“Cubans perceive this as for what it was: a great opportunity going to the US, achieving education, learning a different language, then going back to their own country and probably climbing the social ladder,” said Jorge Felipe-Gonzalez, a history professor at the University of Texas at San Antonio.
Papers compiled by Washington’s biographer, Louis Harlan, show people eager about the prospect of going or being sent to Tuskegee.
Luis del Risco, a Tuskegee student from Havana, got the school to accept his brother Armando, Guridy’s research says. One of the few Black Hispanic female students, Celestina Ramírez, got her sister de ella accepted into the school with a scholarship.
“These students are now at Tuskegee taking the regular courses of training and are making a credible record,” Washington wrote, of several Cuban and Puerto Rican students. “It is the plan to have the return to their island homes and give their people the benefit of their education.”
From Cuba to Alabama
Even though some of the foreign students expressed excitement about being able to attend Tuskegee, it still would’ve been a difficult adjustment for many.
Most of the students coming from Latin countries did not speak English. They were coming to the American South, where strict racial codes existed that severely limited the freedoms of formerly enslaved people.
It could also be dangerous. More than 4,000 lynchings occurred in several Southern states between 1877 and 1950, according to an Equal Justice Initiative report.
Founded in 1881, Tuskegee came about in that climate. Washington accepted the principal role after attending school and teaching at Hampton Normal and Agricultural Institute in Virginia, later Hampton University.
When Washington arrived at Tuskegee, I found that no facilities had been set aside for the school, the university said. The school opened in a shanty.
Eventually, Washington bought a former 100-acre plantation, where students built classrooms, a chapel and other facilities.
The school quickly grew along with Washington’s prominence. His incremental approach to addressing segregation drew donations from many white donors.
“In all things that are purely social we can be as separate as the fingers,” he famously said, “yet one as the hand in all things essential to mutual progress.”
By the late 1800s, the 540-acre Tuskegee Institute had an enrollment of more than 400 pupils and became a hot spot for international students from Africa and the Americas.
Inventor and scientist George Washington Carver was on the school faculty. Students were offered training in carpentry, cabinet-making, printing, and shoemaking.
Industrial education become pathway
Marybeth Gasman, a historian at Rutgers University in New Jersey, with a focus on historically Black colleges, said Washington was trying to create education that would get jobs for the masses of Black Americans.
But Gasman said there was a disconnect with the real experiences of Black people.
“The different skills that they might be learning at Tuskegee or Hampton like bricklaying, or sewing or things like that, you have to think during slavery African Americans were already doing all those things,” she said.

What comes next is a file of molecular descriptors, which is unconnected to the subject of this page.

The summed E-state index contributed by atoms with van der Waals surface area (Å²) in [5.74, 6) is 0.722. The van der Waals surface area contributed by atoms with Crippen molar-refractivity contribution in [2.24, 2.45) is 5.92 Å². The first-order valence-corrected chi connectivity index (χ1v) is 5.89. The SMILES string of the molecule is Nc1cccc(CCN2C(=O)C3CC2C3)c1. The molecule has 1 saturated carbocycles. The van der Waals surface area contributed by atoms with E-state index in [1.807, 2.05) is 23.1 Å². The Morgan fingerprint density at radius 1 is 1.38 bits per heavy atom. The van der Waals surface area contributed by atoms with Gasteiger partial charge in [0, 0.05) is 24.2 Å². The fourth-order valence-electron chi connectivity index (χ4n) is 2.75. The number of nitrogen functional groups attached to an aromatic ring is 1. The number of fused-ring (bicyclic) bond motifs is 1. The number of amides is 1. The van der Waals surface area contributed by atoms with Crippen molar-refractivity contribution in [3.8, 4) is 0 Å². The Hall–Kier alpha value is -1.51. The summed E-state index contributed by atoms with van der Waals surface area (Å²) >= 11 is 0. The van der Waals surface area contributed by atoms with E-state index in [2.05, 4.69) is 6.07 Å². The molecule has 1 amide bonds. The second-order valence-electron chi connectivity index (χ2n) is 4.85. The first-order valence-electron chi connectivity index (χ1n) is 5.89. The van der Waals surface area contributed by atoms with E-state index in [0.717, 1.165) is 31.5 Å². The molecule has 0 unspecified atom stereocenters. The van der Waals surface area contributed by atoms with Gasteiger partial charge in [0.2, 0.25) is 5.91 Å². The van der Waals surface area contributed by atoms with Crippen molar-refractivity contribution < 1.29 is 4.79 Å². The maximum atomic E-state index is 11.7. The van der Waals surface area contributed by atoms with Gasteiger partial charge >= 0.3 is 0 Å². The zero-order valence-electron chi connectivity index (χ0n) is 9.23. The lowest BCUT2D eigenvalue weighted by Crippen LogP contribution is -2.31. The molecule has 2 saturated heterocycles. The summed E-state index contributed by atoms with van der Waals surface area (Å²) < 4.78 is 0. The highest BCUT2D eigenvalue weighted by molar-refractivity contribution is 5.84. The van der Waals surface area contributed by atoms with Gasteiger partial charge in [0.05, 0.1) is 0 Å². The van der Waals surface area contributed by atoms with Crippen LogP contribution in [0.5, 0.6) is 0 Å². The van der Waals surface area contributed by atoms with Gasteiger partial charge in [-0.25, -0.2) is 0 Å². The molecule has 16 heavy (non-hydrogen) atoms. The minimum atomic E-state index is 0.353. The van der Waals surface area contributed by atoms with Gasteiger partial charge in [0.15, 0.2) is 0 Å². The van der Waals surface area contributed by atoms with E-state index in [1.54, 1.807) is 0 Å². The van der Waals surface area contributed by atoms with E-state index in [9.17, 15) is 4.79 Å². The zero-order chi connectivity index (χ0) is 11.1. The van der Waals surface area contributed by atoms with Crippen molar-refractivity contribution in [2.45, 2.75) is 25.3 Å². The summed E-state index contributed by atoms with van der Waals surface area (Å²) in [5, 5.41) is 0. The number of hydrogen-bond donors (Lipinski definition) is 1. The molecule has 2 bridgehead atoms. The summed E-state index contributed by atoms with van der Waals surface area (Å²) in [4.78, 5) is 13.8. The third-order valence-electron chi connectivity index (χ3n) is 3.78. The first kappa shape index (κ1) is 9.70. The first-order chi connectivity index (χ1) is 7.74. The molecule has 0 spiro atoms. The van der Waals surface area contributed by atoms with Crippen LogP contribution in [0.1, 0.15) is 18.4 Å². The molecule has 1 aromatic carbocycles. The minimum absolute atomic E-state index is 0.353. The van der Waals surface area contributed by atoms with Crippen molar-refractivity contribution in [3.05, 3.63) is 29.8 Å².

Some students soon sourced on this type of education. The curriculum also drew fierce criticism from sociologist WEB Du Bois, who believed that Blacks needed a liberal arts education to be the master of their fates.
Like other students, Cuban and Puerto Rican students complained at times about the school, demanding better clothing and food.
“We started to write the NY Herald about how the Cubans were treated at Tuskegee,” signed eight Latino students, “but when we reflected and thought of the harm it would do the school, we refrained from doing so; especially on your account, because you are responsible for us and we do not want to put you to any trouble.”
Guridy said he was hesitant to say that the student’s complaints were outliers from Black American students.
Tuskegee students coming from other parts of the country and international students were both undergoing a cultural transition as they adjust to living in the South, he said.
“All these students are trying to find themselves at this point,” he said.
Even as students graduated, many kept up with the school and held onto diaspora connections.
By the 1920s, the number of Afro-Latino students would attend Tuskegee dwindle, in part because of Washington’s death in 1915, Guridy said. More educational opportunities opened up on the island and other historically Black schools became destinations for international students.
But the legacy of the Afro-Latino students lived on, Guridy said.
One of the many alumni was Luis Delfin Valdes. An architect, he built the Club Atenas — an Afro-Cuban cultural and recreational society in Havana. Poet and writer Langston Hughes visited the club.
Hughes said in his diary after a visit to Cuba:
Go to the Black Countries
Cuba—Haiti—West Indies, Brazil, Africa…
Negro artists—exchange of ideas, musicians and painters, new rhythms, new colors and faces. Poets and writers new background and basis for comparisons.
George is Digismak’s reported cum editor with 13 years of experience in Journalism